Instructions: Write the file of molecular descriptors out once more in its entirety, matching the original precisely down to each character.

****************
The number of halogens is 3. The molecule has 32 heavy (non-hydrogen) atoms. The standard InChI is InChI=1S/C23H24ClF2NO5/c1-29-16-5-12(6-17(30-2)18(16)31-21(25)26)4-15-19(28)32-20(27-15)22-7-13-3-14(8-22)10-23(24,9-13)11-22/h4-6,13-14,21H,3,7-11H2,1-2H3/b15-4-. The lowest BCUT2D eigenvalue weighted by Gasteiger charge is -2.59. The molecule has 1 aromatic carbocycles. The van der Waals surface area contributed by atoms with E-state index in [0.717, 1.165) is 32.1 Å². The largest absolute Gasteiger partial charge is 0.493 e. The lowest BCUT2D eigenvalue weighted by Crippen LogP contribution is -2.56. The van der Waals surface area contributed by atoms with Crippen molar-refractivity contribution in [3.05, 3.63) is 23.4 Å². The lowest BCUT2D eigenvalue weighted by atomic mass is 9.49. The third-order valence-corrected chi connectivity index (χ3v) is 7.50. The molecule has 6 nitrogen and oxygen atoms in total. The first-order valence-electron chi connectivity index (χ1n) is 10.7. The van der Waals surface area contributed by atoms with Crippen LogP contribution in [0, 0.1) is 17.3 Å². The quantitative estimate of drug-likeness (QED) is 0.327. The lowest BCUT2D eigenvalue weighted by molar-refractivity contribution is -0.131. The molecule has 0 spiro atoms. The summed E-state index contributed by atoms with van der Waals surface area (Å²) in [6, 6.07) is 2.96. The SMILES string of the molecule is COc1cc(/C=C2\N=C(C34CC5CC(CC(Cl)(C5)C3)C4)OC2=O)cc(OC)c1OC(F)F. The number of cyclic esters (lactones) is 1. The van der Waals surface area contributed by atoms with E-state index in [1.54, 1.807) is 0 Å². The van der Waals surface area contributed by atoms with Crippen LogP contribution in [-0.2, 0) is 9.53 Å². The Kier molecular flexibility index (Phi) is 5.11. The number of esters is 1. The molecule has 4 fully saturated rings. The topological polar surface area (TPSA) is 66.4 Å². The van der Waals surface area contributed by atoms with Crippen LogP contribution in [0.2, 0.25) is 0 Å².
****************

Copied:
The number of halogens is 3. The molecule has 32 heavy (non-hydrogen) atoms. The standard InChI is InChI=1S/C23H24ClF2NO5/c1-29-16-5-12(6-17(30-2)18(16)31-21(25)26)4-15-19(28)32-20(27-15)22-7-13-3-14(8-22)10-23(24,9-13)11-22/h4-6,13-14,21H,3,7-11H2,1-2H3/b15-4-. The lowest BCUT2D eigenvalue weighted by Gasteiger charge is -2.59. The molecule has 1 aromatic carbocycles. The van der Waals surface area contributed by atoms with E-state index in [0.717, 1.165) is 32.1 Å². The largest absolute Gasteiger partial charge is 0.493 e. The lowest BCUT2D eigenvalue weighted by Crippen LogP contribution is -2.56. The van der Waals surface area contributed by atoms with Crippen molar-refractivity contribution in [3.05, 3.63) is 23.4 Å². The lowest BCUT2D eigenvalue weighted by atomic mass is 9.49. The third-order valence-corrected chi connectivity index (χ3v) is 7.50. The molecule has 6 nitrogen and oxygen atoms in total. The first-order valence-electron chi connectivity index (χ1n) is 10.7. The van der Waals surface area contributed by atoms with Crippen LogP contribution in [0, 0.1) is 17.3 Å². The quantitative estimate of drug-likeness (QED) is 0.327. The lowest BCUT2D eigenvalue weighted by molar-refractivity contribution is -0.131. The molecule has 0 spiro atoms. The summed E-state index contributed by atoms with van der Waals surface area (Å²) in [6, 6.07) is 2.96. The SMILES string of the molecule is COc1cc(/C=C2\N=C(C34CC5CC(CC(Cl)(C5)C3)C4)OC2=O)cc(OC)c1OC(F)F. The number of cyclic esters (lactones) is 1. The van der Waals surface area contributed by atoms with E-state index in [1.54, 1.807) is 0 Å². The van der Waals surface area contributed by atoms with Crippen LogP contribution in [-0.2, 0) is 9.53 Å². The Kier molecular flexibility index (Phi) is 5.11. The number of esters is 1. The molecule has 4 fully saturated rings. The topological polar surface area (TPSA) is 66.4 Å². The van der Waals surface area contributed by atoms with Crippen LogP contribution in [0.2, 0.25) is 0 Å².